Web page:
On 11 January Dick Richards described the final journey of the Unknown Warrior to his burial in Westminster Abbey on 11 November 1920.
The idea had come to David Railton, an army chaplain, in July 1916. In the garden of his billet near Armentières he saw a grave marked by a rough cross inscribed ‘An Unknown British Soldier of the Black Watch’. That suggested to him his plan, which he hoped would comfort relatives mourning a warrior with no known grave. But he decided it would have to wait until the end of the war; and was then uncertain about who to approach. In August 1920 his wife said: ‘Now or never’. He wrote to Herbert Ryle, Dean of Westminster, suggesting the burial in the Abbey of the body of ‘one of our unknown comrades’ recovered from France.
Bishop Ryle liked the idea, and did know who to approach, up to and including the (initially reluctant) King George V. Lloyd George and Field Marshal Sir Henry Wilson were enthusiastic. On 15 October 1920 the Cabinet approved the proposal, and appointed a committee under Lord Curzon to plan the event – in an astonishingly short time.
They took the utmost precautions to ensure that the warrior would be truly unknown. Four skeletons were exhumed from separate battlefields: maybe a scrap of khaki to show that the remains were reliably British but lacking any identifying badge or button. They were taken to a makeshift chapel at Army HQ, St Pol. Brigadier General Wyatt chose one, and the others were reburied along a roadside, so that it remained unknowable where the selected warrior had fallen.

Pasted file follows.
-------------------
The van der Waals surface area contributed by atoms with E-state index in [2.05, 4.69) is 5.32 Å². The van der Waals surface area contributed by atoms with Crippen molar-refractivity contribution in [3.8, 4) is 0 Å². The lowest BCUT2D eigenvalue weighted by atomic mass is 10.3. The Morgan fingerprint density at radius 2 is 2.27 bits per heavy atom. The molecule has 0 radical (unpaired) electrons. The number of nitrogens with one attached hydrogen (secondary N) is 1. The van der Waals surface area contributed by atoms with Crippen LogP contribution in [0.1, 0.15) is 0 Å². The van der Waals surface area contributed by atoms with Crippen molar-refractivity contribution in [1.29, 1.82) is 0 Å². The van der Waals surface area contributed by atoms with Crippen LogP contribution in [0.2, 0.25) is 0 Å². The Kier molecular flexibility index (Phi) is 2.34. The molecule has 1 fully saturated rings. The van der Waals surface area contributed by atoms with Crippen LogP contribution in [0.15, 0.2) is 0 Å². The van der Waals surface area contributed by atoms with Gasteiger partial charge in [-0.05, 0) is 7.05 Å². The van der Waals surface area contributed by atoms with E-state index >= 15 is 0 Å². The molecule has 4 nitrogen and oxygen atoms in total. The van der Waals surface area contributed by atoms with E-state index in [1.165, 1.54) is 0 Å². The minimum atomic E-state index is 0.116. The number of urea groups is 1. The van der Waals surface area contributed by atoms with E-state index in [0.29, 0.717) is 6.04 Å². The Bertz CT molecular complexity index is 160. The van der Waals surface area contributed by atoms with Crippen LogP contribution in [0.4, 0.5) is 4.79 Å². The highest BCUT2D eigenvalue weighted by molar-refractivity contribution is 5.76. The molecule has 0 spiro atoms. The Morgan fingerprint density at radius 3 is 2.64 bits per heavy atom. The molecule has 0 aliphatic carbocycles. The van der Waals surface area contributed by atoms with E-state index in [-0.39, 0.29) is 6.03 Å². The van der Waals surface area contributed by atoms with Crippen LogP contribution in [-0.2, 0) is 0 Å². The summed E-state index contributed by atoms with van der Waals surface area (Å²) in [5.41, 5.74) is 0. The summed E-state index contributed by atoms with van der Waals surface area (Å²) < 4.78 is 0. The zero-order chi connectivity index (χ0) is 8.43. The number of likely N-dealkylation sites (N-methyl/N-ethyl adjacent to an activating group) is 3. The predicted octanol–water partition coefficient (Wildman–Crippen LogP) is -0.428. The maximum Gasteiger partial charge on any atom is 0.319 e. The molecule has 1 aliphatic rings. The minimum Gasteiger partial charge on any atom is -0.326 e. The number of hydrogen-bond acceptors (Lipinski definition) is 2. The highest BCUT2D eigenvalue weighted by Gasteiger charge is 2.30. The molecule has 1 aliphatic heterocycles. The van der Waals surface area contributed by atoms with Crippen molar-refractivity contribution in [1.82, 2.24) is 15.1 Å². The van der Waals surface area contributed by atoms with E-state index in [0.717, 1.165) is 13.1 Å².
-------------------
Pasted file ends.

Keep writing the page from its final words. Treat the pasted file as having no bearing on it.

The bones, in a simple pine coffin, were taken, with 6 barrels of soil from a French battlefield, to the Château at Boulogne. Here the simple coffin was placed inside a huge ceremonial coffin brought from England, decorated with a sword from the Tower of London. On the morning of 10 November British soldiers carried it through Boulogne to the quayside, watched by large crowds. At the quayside, Marshal Foch, present on his own initiative, joined the ceremony. The coffin was put on board HMS Verdun (chosen as a compliment to France), and taken to Dover. At Dover Marine station it was loaded into the luggage van that had previously been used to convey Edith Cavell’s body. A plaque on platform 8 at Victoria station records the Unknown Warrior’s overnight stay there.
On 11 November huge crowds watched the procession from Victoria to the Abbey via Constitution Hill, The Mall and Whitehall. The sergeant in charge of the bearers was Harry Ivey, great uncle of a History Club member. The King unveiled the new Cenotaph in Whitehall and laid a wreath there. He had also placed a wreath of red roses and bay leaves on the Unknown Warrior’s coffin: ‘In proud memory of those Warriors who died unknown in the Great War. Unknown, and yet well-known … George R[ex] I[mperator]’.
The procession continued to the Abbey, entering by the north door. Tickets for the service had been allocated by ballot, except that 99 widows who had lost both their husband and one or more sons were guests of honour. The Union Flag which had served David Railton in France as an altar cloth, and sometimes as a shroud, was used as a pall, and still hangs in the Abbey. The grave was filled with the French soil.
You can watch a short (silent) Pathé News film of scenes from the journey.